First, Trump told the Republican leaders in Congress on Tuesday to quit negotiating on an aid package. By Wednesday he was trying to bring everyone back to the table for his priority items — including $1,200 stimulus checks for almost all adult Americans.
- President Donald Trump, who has long mocked others for wearing masks, was diagnosed with coronavirus.
- Following his diagnosis, family members and White House staff that previously flouted mask wearing recommendations since appear to have reconsidered, and are now wearing masks in public.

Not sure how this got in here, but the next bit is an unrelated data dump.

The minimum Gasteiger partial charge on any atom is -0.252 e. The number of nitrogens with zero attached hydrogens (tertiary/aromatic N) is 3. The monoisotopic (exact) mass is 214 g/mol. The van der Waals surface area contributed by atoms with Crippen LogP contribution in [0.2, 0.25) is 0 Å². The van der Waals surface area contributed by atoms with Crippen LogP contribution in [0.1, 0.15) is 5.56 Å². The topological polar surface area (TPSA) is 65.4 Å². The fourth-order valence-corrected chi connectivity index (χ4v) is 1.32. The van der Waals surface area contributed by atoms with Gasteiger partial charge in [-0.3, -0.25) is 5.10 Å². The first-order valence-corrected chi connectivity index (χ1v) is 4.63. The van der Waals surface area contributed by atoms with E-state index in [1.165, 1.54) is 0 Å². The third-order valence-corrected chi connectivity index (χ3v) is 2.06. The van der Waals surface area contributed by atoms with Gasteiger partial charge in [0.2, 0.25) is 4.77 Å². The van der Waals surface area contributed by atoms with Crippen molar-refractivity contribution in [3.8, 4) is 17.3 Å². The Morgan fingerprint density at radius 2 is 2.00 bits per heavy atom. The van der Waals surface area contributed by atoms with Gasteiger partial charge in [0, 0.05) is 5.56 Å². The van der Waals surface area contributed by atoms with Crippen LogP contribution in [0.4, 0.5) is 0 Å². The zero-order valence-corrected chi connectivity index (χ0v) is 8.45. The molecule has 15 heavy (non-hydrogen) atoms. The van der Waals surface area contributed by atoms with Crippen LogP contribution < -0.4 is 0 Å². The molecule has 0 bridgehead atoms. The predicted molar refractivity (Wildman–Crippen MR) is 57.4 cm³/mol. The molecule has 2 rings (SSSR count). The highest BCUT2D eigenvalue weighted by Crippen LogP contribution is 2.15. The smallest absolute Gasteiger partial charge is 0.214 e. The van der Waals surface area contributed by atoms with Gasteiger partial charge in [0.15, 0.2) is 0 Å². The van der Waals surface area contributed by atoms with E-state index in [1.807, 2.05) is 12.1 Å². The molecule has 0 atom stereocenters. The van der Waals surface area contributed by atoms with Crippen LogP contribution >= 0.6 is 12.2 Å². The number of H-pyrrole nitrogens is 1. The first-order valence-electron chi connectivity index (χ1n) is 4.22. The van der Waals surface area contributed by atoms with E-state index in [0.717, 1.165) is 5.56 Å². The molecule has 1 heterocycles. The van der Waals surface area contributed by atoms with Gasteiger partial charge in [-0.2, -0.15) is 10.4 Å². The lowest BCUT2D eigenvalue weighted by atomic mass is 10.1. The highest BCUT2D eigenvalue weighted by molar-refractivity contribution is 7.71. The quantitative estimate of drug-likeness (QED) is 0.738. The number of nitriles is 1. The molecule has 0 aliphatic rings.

- That may not be enough to persuade some staunch anti-maskers to change their minds, since evidence of the risks is “irrelevant” to their ideological concerns, according to psychologists.
- But for those who oppose masks as part of a partisan identity, seeing influential people like the Trump family wearing masks may be enough reason to follow suit, as group norms are a powerful motivator.
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Wearing a mask is recommended by health officials and experts around the world as one of the most effective ways to stop the spread of the novel coronavirus.
Yet in the US, it’s become a contentious issue, in part